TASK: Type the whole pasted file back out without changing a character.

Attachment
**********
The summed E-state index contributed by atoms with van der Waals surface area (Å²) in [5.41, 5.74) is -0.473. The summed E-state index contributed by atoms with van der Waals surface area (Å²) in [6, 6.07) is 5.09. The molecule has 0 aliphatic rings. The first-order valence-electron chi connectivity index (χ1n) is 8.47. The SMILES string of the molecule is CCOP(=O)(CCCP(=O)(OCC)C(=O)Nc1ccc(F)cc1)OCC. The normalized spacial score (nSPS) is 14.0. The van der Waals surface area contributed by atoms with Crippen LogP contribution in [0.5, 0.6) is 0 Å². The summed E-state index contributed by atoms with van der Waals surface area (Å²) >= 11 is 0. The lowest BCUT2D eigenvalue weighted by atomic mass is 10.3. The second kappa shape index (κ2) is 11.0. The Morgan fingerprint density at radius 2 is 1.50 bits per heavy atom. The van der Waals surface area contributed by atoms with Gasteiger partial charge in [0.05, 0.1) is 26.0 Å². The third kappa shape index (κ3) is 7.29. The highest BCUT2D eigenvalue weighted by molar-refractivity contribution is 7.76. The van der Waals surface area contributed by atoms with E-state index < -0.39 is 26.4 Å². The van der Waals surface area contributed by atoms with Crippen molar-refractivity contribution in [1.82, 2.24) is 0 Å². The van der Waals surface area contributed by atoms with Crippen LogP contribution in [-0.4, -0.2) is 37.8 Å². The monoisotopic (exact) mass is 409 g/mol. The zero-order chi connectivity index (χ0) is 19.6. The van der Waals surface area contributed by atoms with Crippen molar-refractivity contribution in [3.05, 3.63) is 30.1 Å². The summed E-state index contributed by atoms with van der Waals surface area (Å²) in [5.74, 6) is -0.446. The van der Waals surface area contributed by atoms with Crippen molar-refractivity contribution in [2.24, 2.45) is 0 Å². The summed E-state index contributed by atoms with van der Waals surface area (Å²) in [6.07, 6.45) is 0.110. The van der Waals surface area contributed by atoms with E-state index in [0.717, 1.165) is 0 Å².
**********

The summed E-state index contributed by atoms with van der Waals surface area (Å²) in [5.41, 5.74) is -0.473. The summed E-state index contributed by atoms with van der Waals surface area (Å²) in [6, 6.07) is 5.09. The molecule has 0 aliphatic rings. The first-order valence-electron chi connectivity index (χ1n) is 8.47. The SMILES string of the molecule is CCOP(=O)(CCCP(=O)(OCC)C(=O)Nc1ccc(F)cc1)OCC. The normalized spacial score (nSPS) is 14.0. The van der Waals surface area contributed by atoms with Crippen LogP contribution in [0.5, 0.6) is 0 Å². The summed E-state index contributed by atoms with van der Waals surface area (Å²) >= 11 is 0. The lowest BCUT2D eigenvalue weighted by atomic mass is 10.3. The second kappa shape index (κ2) is 11.0. The Morgan fingerprint density at radius 2 is 1.50 bits per heavy atom. The van der Waals surface area contributed by atoms with Gasteiger partial charge in [0.05, 0.1) is 26.0 Å². The third kappa shape index (κ3) is 7.29. The highest BCUT2D eigenvalue weighted by molar-refractivity contribution is 7.76. The van der Waals surface area contributed by atoms with E-state index < -0.39 is 26.4 Å². The van der Waals surface area contributed by atoms with Crippen molar-refractivity contribution in [1.82, 2.24) is 0 Å². The van der Waals surface area contributed by atoms with Crippen LogP contribution in [-0.4, -0.2) is 37.8 Å². The monoisotopic (exact) mass is 409 g/mol. The zero-order chi connectivity index (χ0) is 19.6. The van der Waals surface area contributed by atoms with Crippen molar-refractivity contribution in [3.05, 3.63) is 30.1 Å². The summed E-state index contributed by atoms with van der Waals surface area (Å²) in [5.74, 6) is -0.446. The van der Waals surface area contributed by atoms with Crippen molar-refractivity contribution in [2.24, 2.45) is 0 Å². The summed E-state index contributed by atoms with van der Waals surface area (Å²) in [6.07, 6.45) is 0.110. The van der Waals surface area contributed by atoms with E-state index in [0.717, 1.165) is 0 Å².